Intel CEO Paul Otellini talks up Innovation at SCU President Speakers Series

“Create and extend computing technology to connect and enrich the lives of every person on earth.” According to Intel, it is the mission and kind of thinking that has defined and shaped the comapny’s actions for the past four decades.  Intel’ s world class semiconductor processing technology, enables the company to design and build microprocessors that serve as the foundation for the world’s computing devices.

Intel is dedicated to solving some very complex problems: How do we push transistor technology beyond the seemingly immovable laws of physics? How can we empower people in the remotest villages around the world with tools of the digital age? How will we prepare young people, so they will continue to innovate and solve some of our world’s biggest challenges?

Paul Otellini confronts these issues everyday as President and Chief Executive Officer of Intel Corporation. After being named CEO in 2005, Mr. Otellini has focused on driving the company’s growth and mission to deliver secure, connected, and energy-efficient computing solutions.

On October 6th, Mr. Otellini talked about innovation and Intel’s come from behind strategy to win market share in mobile computing.  The session was moderated by long time SCU EE Prof Cary Yang.

Otellini identified three challenges facing the entire technology industry:

 1.  Everywhere computing-  in phones, cars, media tablets, TVs, shopping in the mall, digital signage, etc

2.  Making the benefits of computing available to people all over the world, especially in developing countries.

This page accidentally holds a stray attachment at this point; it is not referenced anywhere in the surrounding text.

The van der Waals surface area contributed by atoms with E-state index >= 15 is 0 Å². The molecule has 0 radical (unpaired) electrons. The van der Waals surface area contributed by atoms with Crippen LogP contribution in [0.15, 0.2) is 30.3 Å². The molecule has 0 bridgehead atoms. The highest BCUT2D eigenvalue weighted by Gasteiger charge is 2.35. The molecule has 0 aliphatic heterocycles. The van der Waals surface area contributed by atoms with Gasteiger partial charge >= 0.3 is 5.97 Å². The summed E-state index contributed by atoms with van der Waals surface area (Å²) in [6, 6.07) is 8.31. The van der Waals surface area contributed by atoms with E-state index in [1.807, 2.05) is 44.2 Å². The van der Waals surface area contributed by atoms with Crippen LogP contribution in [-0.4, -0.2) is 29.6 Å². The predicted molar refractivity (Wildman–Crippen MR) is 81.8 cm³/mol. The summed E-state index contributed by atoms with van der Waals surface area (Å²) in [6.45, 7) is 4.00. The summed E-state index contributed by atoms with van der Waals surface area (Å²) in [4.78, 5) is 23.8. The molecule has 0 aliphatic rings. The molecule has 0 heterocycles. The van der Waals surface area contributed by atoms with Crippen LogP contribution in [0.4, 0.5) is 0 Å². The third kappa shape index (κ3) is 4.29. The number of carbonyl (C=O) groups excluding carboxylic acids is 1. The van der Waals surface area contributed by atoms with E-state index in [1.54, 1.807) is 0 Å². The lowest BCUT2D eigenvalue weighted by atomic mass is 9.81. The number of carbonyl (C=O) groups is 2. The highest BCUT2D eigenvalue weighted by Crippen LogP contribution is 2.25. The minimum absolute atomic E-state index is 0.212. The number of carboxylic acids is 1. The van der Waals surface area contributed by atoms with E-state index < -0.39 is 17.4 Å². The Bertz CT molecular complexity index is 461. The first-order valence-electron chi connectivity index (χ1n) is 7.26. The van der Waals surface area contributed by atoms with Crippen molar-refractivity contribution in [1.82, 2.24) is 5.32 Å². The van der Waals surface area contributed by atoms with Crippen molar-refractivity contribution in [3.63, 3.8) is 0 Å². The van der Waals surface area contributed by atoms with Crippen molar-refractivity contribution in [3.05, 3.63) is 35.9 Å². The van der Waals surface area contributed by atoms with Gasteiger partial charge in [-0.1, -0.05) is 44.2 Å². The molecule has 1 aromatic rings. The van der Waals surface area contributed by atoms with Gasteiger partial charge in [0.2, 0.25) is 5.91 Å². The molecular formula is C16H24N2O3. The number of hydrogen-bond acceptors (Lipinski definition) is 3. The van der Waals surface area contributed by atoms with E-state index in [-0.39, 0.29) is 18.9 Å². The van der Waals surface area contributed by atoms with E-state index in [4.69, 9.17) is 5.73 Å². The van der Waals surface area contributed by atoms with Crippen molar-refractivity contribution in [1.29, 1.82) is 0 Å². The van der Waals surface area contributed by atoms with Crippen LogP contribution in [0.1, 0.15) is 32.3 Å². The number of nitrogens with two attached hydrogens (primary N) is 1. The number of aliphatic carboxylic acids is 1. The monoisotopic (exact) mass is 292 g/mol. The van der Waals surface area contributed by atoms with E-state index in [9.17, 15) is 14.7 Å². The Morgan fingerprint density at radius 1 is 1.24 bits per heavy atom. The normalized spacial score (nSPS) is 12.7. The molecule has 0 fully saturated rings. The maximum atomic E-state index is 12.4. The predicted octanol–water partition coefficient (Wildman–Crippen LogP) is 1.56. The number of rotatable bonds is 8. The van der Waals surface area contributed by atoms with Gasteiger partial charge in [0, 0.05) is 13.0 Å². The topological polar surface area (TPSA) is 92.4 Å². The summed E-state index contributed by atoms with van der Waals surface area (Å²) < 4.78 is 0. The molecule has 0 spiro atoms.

3.  Ensure innovation will continue.  Innovation was said to be “the ultimate driver of progress.”

During his prepared remarks and Q &A, Mr. Otellini made several bold statements.  Here are a few that caught my attention:

“China is more innovative than Japan.”

 “Intel is the 4th largest software company in the world, measured by number of software engineers.”

 “WiMAX was not the winning mobile wireless technology, but it drove 4G, which is LTE.” 

Analysis:  This oft cited comment really means that the pressure WiMAX proponents (like Intel) put on making OFDMA based mobile WiMAX technology available, caused the LTE camp to accelerate their own deployments.  While that is certainly true, it didn’t benefit Intel at all since the company never had an LTE development or ecosystem building program (like they had for mobile WiMAX and WiMAX 2.0).

In answer to a question posed by this author about Intel’s failure to gain market traction in mobile computing, Mr. Otellini replied that “Intel is inside many tablets, but not the iPAD.”  And that they would be announcing several “design wins” in smart phones next Spring.  He referred to a keynote talk he  will make at the January 2012 CES about Intel’s mobile computing initiatives and offered me a free ticket if I wanted to attend!

A video recording of Mr. Otellini’s speech is available at: